DEAR JERRY: I was only nine when Elvis married Priscilla Beaulieu (May 1, 1967) but I cried because he didn't wait for me to grow up.
Ten years later to the day, I finally attended an Elvis concert, one of three he gave in Chicago. Sadly, that would be the only time I ever saw him in person.
About three months later he died (August 16, 1977).
I would love to know how many total shows Elvis gave, broken into each of his three decades: the 1950s, '60s, and '70s.
Barbara Jean, Riverside, Ill.
DEAR BARBARA JEAN: Drat! Another five years and you would have been the same age as Priscilla when she entered his life. It seems you were, as the Poni-Tails once lamented, “Born Too Late.”
Rough estimates abound of the number of concerts, but I have not found a specific total.
So we calculated our own, one at a time from scratch.
Included are Elvis' radio and television appearances, all of which are live performances in front of a real audience.
From July 17, 1954 through November 11, 1957, Presley gave 453 shows. Most of these dates were within driving distance from his Memphis home.
Thanks to the military draft, the count ends there for the 1950s. His next performance would be March 25, 1960.
For the 1960s, there are 66 shows from March 25, 1960 through the end of his first Las Vegas International Hotel booking. This breaks down to four shows in 1960 and '61, six in June 1968, and 56 in Vegas, from July 31 to August 28, 1969.
Most of the '60s are the Hollywood years when he was under contract to make one film after another. As soon as he got out of those contracts he returned to the stage.
During the following decade, Elvis gave an astonishing number of concerts. From January 26, 1970 through June 26, 1977, we count 1,075 shows.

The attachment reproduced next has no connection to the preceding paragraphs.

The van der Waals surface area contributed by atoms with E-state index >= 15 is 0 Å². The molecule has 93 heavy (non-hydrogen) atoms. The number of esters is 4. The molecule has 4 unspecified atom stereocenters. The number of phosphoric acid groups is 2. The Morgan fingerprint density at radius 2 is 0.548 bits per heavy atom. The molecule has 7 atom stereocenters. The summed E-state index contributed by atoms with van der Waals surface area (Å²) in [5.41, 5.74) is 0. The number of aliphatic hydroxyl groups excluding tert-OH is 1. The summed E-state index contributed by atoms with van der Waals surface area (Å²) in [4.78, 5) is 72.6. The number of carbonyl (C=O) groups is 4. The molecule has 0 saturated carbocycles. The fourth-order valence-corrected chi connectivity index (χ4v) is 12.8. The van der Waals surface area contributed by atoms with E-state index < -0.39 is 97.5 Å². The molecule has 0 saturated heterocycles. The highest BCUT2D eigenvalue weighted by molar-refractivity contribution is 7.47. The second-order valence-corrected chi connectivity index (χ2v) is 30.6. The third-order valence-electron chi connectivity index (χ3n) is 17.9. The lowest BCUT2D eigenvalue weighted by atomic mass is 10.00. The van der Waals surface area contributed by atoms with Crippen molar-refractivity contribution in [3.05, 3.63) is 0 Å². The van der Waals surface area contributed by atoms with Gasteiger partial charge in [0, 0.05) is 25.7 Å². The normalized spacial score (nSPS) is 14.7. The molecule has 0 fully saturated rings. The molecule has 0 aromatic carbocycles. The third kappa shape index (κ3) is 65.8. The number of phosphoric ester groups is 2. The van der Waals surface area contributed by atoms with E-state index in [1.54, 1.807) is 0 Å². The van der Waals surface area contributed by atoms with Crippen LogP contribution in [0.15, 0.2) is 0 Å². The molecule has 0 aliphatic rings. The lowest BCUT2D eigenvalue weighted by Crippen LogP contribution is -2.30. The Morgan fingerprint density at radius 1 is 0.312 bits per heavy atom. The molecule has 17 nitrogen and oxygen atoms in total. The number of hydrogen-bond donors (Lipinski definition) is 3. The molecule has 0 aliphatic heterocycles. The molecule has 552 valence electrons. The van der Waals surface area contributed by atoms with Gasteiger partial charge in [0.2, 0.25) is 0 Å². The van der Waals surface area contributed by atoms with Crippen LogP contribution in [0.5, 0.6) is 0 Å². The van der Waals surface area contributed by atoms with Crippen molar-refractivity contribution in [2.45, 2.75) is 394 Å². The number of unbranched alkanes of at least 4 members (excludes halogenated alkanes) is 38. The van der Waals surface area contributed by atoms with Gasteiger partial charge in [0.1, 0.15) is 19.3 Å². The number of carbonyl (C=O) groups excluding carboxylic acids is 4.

Las Vegas and Stateline Nevada (Lake Tahoe) hotel showrooms are the site of 680 concerts, and 395 took place in arenas and coliseums coast-to-coast.
This brings his career total to 1,594.
I'm sure you did not know the Chicago show you attended (May 1, 1977) is concert number 1,568.
DEAR JERRY: From a previous column I discovered some hit songs with very long titles, including the longest one.
From 1981, by Stars on 45, it contains 56 words: "More Stars: Papa Was a Rolling Stone/Dance to the Music/Sugar Baby Love/Let's Go to San Francisco/A Horse with No Name/Monday Monday/Tears of a Clown/Stop in the Name of Love/Cracklin' Rosie/Do Wah Diddy Diddy/A Lover's Concerto/Reach Out I'll Be There/Sounds of Silence/Stars on 45."
This makes me wonder about recordings overall, without regard to chart success, style of music, or anything else. Just the longest title, period.
Can any top the "More Stars" medley?
Kyle Kaufman, Dallas, Texas.
DEAR KYLE: I have one that easily laps the rest of the field.
Upon reading this 99 word title, which hilariously includes a three word subtitle, one's first reaction is to think these words are merely extracted from the lyrics but they are not!
In fact, the actual lyrics do not contain any of the phrases used for the title.
Written and recorded by Christine Lavin for her “Future Fossils” LP (Philo 1104), originally issued in 1985, the full title is:
"Regretting What I Said to You When You Called Me at Eleven O'clock on a Friday Morning to Tell Me That at One O'clock Friday Afternoon You're Gonna Leave Your Office, Go Downstairs, Hail a Cab to Go out to the Airport to Catch a Plane to Go Skiing in the Alps for Two Weeks. Not That I Wanted to Go with You, I Wasn't Able to Leave Town, I'm Not a Very Good Skier, I Couldn't Expect You to Pay My Way, But After Going Out with You for Three Years, I Don't Like Surprises (A Musical Apology)."
In a spoken introduction preceding the track, Lavin confirms the prolonged title, then offers a comment about her clever composition:
"In the song I attempt to take back everything I said while standing in a [Manhattan] phone booth at the corner of 49th [Street] and Third [Avenue]."
Rounder Records reissued "Future Fossils" (011671110424) on CD in 1994.
Both the vinyl edition and CD are easily available for under $10.
IZ ZAT SO? The only states in which Elvis did not perform are: Alaska; Delaware; Idaho; Montana; New Hampshire; New Jersey; North Dakota; Vermont; and Wyoming.
Presley also appeared in the District of Columbia (March 1956), as well as three Canadian cities (April 1957): Ottawa; Toronto; and Vancouver.
He never entertained professionally outside of North America.